Thursday, December 18, 2014

What they're saying: Are Eagles contenders?

Raise your hand if this thought crossed your mind Monday night while watching the Saints dismantle the Patriots:

What they're saying: Are Eagles contenders?

Can Andy Reid´s group compete with the likes of the Saints and the Vikings in the NFC? (David Maialetti / Staff Photographer)
Can Andy Reid's group compete with the likes of the Saints and the Vikings in the NFC? (David Maialetti / Staff Photographer)

Raise your hand if this thought crossed your mind Monday night while watching the Saints dismantle the Patriots:

Do the Eagles have any chance of competing with New Orleans?

That's the question. Because if you don't believe the Eagles can compete with the Saints or Vikings, then what's the point of fooling yourself for the next month or so? You've been down that road year after year with Andy Reid and Donovan McNabb. Some of you have made it clear that you've seen enough.

That's why I sense the excitement in this city has not reached a greater volume, even though the Eagles are at 7-4 and in good shape to earn a postseason berth. As we sit here before Week 13, the Eagles do not appear to be in the same class as the Saints or Vikings.

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I'm not here to wave the green and white pom-poms, but I am here to warn you that it's too early for that kind of proclamation. Hold off on the pretender/contender talk for a bit. Don't believe me? Just take a look at the last two years.

In 2007, the eventual Super Bowl champion Giants were 7-4 going into Week 13 and had just come off a 41-17 loss to the Vikings. They, of course, won three games in the playoffs before upsetting the previously undefeated Patriots.

Last year, the Cardinals were 7-4 going into Week 13 and were coming off a 37-29 loss to the Giants. The following week, they fell to the Eagles, 48-20 as we all ripped their 'D' for allowing 85 points in two games. Arizona, of course, went on to win three playoff games and was one drive away from winning the Super Bowl.

Keeping that in mind, here's a roundup of what the national media are saying about the Eagles this week:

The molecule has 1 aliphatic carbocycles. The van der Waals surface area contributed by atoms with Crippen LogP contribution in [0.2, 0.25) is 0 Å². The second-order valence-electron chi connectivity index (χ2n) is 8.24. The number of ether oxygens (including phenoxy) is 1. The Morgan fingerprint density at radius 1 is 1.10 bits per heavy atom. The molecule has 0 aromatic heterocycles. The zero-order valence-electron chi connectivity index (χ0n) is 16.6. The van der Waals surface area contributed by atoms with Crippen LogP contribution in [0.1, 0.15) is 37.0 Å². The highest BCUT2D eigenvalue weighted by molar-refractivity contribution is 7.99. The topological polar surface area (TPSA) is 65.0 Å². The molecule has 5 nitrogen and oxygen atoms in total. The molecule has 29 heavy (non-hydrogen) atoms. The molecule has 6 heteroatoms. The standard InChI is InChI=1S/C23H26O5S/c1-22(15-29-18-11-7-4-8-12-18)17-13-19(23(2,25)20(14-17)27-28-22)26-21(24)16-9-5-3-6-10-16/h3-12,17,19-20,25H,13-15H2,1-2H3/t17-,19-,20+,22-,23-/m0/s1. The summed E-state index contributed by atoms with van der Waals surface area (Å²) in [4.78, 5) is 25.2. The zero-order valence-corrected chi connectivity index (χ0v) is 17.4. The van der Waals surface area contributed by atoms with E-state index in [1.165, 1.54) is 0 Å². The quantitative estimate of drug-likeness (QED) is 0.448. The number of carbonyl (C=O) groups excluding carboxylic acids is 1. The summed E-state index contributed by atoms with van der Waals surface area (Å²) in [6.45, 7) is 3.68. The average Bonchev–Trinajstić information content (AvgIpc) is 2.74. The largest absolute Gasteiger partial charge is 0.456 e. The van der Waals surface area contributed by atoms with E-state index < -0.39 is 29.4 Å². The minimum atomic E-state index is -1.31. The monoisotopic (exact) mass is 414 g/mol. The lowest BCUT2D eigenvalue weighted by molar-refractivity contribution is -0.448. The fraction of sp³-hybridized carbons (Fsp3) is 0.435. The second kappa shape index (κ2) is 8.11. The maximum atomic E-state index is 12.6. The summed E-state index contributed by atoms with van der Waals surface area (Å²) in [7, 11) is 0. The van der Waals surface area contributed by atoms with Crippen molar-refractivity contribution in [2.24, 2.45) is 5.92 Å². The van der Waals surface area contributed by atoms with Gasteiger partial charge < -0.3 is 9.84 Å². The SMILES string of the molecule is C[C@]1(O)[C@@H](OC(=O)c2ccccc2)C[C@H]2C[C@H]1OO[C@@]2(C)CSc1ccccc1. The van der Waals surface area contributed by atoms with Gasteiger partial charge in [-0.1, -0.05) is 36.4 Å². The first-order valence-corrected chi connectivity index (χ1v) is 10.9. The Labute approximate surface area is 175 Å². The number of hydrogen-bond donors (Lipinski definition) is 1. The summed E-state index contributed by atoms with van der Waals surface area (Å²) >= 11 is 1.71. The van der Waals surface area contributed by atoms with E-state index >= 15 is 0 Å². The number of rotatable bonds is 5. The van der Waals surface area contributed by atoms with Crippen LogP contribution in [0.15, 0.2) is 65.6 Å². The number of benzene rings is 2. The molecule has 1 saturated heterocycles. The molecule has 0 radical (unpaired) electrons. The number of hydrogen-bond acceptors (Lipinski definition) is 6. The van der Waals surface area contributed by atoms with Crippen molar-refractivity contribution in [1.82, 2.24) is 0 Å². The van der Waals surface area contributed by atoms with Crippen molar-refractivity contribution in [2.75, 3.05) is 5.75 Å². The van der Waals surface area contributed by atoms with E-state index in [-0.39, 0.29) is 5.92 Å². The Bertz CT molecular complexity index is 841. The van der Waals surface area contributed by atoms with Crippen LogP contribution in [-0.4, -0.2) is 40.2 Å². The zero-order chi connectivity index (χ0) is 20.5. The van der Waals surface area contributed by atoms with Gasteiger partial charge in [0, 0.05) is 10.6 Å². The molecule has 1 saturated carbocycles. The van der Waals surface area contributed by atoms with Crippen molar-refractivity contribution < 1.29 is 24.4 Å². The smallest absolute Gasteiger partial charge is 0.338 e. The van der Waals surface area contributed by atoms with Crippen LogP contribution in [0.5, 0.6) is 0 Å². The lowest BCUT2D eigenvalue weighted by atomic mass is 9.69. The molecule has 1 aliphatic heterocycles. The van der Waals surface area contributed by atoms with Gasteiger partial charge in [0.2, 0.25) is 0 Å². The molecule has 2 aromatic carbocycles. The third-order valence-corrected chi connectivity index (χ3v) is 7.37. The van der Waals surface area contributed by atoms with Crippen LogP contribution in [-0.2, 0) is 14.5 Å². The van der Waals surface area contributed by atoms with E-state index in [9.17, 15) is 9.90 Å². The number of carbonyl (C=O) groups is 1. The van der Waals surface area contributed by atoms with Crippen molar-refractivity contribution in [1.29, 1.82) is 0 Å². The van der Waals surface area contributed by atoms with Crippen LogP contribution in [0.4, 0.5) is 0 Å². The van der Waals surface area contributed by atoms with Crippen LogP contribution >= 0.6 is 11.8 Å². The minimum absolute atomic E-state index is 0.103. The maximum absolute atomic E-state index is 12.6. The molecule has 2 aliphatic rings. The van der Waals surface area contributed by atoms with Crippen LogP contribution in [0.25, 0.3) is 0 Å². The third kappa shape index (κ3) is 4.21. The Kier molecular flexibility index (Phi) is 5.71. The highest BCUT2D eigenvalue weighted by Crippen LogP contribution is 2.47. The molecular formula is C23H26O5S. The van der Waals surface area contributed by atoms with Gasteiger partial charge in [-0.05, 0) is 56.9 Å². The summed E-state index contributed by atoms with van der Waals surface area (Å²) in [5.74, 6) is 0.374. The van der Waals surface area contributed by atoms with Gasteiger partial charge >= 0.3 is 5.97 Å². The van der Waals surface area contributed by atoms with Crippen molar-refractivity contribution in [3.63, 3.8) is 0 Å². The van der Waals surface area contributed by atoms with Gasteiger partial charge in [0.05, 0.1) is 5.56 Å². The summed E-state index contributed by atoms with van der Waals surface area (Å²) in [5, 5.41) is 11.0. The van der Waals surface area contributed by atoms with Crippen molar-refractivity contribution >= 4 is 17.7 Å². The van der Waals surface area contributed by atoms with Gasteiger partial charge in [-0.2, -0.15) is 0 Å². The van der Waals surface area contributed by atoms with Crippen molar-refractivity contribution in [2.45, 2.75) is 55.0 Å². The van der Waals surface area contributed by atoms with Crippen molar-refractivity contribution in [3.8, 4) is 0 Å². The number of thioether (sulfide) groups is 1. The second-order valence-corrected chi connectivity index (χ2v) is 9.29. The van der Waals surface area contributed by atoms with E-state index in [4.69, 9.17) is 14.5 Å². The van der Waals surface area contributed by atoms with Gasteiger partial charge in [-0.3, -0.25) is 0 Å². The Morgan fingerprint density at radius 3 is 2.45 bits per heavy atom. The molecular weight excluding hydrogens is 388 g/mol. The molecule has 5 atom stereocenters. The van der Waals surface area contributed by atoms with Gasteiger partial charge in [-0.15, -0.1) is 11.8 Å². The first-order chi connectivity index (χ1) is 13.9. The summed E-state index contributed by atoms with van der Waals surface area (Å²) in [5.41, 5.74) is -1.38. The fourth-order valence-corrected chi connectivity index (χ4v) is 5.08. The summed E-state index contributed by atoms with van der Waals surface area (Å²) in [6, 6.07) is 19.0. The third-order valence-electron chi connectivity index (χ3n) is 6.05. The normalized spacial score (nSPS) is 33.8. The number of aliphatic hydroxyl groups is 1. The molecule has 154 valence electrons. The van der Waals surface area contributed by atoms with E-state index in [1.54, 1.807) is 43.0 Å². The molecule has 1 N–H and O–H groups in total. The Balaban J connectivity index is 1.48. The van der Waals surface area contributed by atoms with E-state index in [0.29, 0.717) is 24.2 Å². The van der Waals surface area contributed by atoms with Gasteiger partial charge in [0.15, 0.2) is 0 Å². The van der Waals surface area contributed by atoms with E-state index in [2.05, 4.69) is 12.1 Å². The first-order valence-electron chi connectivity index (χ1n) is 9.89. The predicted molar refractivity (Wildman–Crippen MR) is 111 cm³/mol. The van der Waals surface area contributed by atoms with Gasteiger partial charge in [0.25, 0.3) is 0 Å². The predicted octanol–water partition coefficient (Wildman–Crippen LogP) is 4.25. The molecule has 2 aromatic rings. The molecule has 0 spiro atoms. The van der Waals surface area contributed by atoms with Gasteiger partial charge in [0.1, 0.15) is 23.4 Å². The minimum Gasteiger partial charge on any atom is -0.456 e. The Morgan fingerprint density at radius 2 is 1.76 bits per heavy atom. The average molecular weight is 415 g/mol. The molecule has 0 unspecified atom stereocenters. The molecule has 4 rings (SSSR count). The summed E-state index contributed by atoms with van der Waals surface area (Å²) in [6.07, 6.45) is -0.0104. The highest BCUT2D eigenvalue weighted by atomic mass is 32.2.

SI.com's Don Banks has the Eagles ninth in his power rankings:

Here's hoping Brian Westbrook's concussion issues don't signal the beginning of the end of his stellar NFL career, but it has become obvious that the future of the Eagles running game lies in the hands of rookie LeSean McCoy. Did you see McCoy's refusal to go down on his game-tying two-point conversion in the comeback win over Washington? You can't teach that kind of second effort and drive. You can only take advantage of it.

SI.com's Peter King has the Eagles 10th in his Fine Fifteen:

DeSean Jackson joined Brian Westbrook in dingland Sunday. In today's NFL, that could be trouble in a very big game next week at Atlanta.

ESPN.com has the Eagles ninth:

Donovan McNabb's leadership has helped with his young offense's skill position players.

FoxSports.com has the Eagles 13th:

They are still playing some of the sloppiest football in the league, but the Eagles won the past two weeks almost in spite of themselves (really Reid, an opening-kickoff onside kick against the Redskins?).

Andrew Brandt of the National Football Post says Brent Celek's contract compares favorably to recent tight end deals:

Although certainly not at the level of the top-of-market tight end contract awarded to Kellen Winslow in April ($36M, $20M guaranteed), the deal compares favorably with tight end contracts that set the standard a few short years ago: Antonio Gates in 2005 ($24M, $9.1M guaranteed) and Jason Witten in 2006 ($29M, $12M guaranteed).

Pete Prisco and Clark Judge of CBSSports.com agree with Donovan McNabb that Michael Vick will get a warm reception in Atlanta.

Prisco has the Eagles eighth in his power rankings:

They struggled some against the Redskins and now must go on the road at Atlanta. That won't be easy.

USA Today has the Eagles ninth.

Yahoo Sports ranks the Eagles' 4th-and-26 game as the eighth-best game of the decade:

Also known as "Freddie Mitchell's lone contribution to the '00s," Donovan McNabb connected with Mitchell on one of the most unlikely and memorable plays of the decade. Down 17-14, a penalty, a sack and a couple of incompletions put the Eagles squarely behind the 8-ball with a fourth-and-26. Mitchell ran a deep slant over the middle, Green Bay inexplicably played behind him, McNabb got him the ball and Mitchell made the play. It set up a field goal to send the game into overtime, where the Eagles were able to finish it off.

Pro Football Talk has the Eagles 10th:

With a trip to the Meadowlands on deck, the Eagles can't afford to let Chris Redman beat them.  

Sheil Kapadia Philly.com
About this blog
Sheil Kapadia is in his fifth season writing about the Eagles and the NFL for philly.com. His earliest memories as a sports fan include several trips to Veterans Stadium with his Dad. He's not a beat writer or an Insider, but is here to discuss the NFL 365 days a year. E-mail him at skapadia@philly.com or by clicking here

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